The next Falcon 9 commercial launch, scrubbed from early May, has now been rescheduled to June 11.

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The next Falcon 9 commercial launch, scrubbed from early May, has now been rescheduled to June 11.

This new date is a significant slip in the schedule, as they originally announced only a two week delay, and this adds on another two weeks. The original announced reason for the scrub was umbilical connection issues, but a commenter here at Behind The Black says it might have been something more serious, “a helium pressurization bottle burst in the stage.”



  • geoffc says it was a Helium leak that needed to be repaired, and suggests it might be similar to issues the Shuttle had with Composite Overwrap Vessels for Helium and Nitrogen storage.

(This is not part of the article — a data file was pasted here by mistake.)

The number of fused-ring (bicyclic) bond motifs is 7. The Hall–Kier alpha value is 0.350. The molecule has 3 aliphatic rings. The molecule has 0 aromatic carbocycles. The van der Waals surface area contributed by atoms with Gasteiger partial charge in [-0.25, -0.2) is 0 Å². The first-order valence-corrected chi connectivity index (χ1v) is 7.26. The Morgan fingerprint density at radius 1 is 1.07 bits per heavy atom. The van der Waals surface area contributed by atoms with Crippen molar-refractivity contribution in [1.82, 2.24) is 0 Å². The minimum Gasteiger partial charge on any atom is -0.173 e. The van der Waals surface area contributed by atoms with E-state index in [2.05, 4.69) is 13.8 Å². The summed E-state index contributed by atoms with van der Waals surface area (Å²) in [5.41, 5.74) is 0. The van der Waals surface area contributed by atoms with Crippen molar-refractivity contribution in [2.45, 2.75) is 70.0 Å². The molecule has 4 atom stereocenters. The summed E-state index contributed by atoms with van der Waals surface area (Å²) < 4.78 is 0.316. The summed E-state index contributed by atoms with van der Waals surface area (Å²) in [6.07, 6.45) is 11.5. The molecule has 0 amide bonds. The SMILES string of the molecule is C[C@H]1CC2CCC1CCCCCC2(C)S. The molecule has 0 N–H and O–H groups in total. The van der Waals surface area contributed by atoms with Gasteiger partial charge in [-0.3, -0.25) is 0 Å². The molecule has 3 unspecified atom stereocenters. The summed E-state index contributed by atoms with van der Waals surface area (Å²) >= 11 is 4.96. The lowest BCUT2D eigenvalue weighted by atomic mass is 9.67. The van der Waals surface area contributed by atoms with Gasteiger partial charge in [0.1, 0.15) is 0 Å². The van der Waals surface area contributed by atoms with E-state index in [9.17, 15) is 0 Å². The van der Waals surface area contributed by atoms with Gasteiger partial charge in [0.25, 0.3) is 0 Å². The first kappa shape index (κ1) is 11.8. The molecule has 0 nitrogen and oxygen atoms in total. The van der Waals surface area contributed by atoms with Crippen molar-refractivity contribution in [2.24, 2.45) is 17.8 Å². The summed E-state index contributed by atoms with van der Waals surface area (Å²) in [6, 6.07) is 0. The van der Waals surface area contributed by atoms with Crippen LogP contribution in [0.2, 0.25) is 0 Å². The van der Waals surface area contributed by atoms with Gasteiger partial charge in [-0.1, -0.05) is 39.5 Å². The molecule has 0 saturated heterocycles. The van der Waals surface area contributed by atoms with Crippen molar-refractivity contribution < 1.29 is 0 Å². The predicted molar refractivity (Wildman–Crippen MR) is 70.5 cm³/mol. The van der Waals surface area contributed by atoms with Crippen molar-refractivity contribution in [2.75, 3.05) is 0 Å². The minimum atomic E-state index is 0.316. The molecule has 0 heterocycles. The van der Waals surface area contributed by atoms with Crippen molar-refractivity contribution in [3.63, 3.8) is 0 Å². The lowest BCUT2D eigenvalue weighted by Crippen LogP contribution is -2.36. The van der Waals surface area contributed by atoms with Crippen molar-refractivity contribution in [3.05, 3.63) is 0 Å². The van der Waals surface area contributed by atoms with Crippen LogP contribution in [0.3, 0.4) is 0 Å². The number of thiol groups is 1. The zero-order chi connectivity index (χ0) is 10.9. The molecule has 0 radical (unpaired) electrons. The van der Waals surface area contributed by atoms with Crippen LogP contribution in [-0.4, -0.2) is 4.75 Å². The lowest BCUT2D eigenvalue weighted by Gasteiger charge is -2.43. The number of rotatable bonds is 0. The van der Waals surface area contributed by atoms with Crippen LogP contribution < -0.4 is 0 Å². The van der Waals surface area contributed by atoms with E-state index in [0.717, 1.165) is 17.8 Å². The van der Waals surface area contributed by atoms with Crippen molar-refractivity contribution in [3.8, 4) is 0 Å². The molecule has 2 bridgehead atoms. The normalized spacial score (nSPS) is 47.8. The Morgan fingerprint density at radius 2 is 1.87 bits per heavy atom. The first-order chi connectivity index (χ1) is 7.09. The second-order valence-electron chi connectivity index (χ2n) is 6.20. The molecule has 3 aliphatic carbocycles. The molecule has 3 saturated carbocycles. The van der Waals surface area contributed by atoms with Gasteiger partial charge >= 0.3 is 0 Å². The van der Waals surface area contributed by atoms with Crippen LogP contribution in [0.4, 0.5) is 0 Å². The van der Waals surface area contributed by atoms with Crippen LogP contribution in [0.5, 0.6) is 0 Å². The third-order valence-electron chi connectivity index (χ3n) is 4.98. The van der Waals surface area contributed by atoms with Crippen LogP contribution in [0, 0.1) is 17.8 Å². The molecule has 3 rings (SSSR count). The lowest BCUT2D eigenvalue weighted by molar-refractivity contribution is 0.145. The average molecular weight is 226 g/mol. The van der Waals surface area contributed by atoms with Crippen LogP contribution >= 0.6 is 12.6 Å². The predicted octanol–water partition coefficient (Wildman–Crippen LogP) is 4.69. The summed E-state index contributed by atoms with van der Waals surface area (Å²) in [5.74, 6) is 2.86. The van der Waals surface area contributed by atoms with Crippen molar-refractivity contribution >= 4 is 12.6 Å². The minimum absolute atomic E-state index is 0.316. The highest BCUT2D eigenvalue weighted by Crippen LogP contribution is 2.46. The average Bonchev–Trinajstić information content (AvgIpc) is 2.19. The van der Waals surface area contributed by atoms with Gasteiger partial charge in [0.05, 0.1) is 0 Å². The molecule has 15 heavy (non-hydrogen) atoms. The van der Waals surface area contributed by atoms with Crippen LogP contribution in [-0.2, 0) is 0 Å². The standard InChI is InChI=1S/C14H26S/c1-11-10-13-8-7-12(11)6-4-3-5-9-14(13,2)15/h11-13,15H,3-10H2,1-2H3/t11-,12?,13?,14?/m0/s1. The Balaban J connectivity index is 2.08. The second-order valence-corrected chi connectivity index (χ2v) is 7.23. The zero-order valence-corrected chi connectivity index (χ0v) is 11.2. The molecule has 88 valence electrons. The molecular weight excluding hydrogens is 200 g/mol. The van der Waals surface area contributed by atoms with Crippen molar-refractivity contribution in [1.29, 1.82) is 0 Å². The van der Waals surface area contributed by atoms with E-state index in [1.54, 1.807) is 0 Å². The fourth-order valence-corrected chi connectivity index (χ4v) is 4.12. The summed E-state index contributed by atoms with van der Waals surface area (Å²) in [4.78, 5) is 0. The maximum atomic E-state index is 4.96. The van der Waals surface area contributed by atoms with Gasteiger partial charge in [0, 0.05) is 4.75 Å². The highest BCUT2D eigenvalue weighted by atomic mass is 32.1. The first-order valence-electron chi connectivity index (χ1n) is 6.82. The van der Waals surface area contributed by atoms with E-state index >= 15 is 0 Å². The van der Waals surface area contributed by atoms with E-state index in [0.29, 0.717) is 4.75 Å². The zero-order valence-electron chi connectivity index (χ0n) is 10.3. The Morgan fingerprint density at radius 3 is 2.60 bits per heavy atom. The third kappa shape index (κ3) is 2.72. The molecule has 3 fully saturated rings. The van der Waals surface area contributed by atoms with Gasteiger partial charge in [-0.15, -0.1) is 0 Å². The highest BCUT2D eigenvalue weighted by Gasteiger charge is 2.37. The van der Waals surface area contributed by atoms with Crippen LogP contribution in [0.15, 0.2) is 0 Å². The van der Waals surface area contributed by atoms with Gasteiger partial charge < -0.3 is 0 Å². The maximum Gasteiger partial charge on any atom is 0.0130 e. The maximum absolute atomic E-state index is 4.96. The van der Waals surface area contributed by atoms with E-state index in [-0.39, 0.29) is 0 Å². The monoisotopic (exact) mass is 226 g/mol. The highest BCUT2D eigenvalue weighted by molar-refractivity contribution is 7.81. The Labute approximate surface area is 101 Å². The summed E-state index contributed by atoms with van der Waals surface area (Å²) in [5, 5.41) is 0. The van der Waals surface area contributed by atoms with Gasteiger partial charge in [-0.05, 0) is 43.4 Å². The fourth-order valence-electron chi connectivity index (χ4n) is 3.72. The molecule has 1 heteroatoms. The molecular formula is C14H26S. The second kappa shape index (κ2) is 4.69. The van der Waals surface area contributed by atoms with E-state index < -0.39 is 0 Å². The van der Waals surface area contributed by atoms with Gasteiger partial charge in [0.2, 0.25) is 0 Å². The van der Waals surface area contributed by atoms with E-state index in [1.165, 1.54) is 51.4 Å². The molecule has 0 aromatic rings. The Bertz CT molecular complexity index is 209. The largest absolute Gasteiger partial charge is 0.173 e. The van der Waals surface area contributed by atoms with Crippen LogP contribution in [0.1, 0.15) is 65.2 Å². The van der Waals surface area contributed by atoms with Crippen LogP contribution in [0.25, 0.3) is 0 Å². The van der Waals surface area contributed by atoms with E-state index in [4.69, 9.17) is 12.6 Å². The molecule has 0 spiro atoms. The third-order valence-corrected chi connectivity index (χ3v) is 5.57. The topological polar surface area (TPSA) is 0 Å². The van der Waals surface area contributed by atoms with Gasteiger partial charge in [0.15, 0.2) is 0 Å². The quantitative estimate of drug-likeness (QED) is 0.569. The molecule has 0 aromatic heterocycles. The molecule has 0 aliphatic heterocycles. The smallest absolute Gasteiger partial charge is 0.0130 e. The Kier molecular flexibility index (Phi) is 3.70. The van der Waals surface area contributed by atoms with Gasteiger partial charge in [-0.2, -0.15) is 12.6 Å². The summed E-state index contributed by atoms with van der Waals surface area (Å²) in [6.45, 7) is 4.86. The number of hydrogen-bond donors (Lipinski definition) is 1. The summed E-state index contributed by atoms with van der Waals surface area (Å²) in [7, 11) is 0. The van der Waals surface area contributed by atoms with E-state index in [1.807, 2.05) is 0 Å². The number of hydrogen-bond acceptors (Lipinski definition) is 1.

• Dick Eagleson

    The potential explosion problem faced by the late Shuttle fleet was owing to the Composite Overwrap Vessels on board the orbiters averaging over two decades in age as these venerable ships reached their planned ends-of-service. Old composites tend toward embrittlement as they age. Lots of pressurization/depressurization cycles can contribute to problems too. When SpaceX starts reusing its F9 first stages, they may well have to start watching for problems with inert gas pressure vessels. Right now, however, the parts on each F9 are all spandy-new and shiny. Even the Shuttles, with their elderly bits and pieces, never actually had such a bottle explode.

    The explosion of such a pressure vessel would rip the hell out of the rocket and render it scrap. SpaceX is chasing a leak, not an explosion. Helium is the smallest gas molecule and is very good at getting past seals, especially when it’s under extreme pressure. Helium plumbing is tricky to design, construct and debug. SpaceX uses helium pressure in a lot of places other designs use pyro devices, such as for stage separation. This makes their design somewhat more vulnerable to helium leaks. These are minor teething problems at worst.

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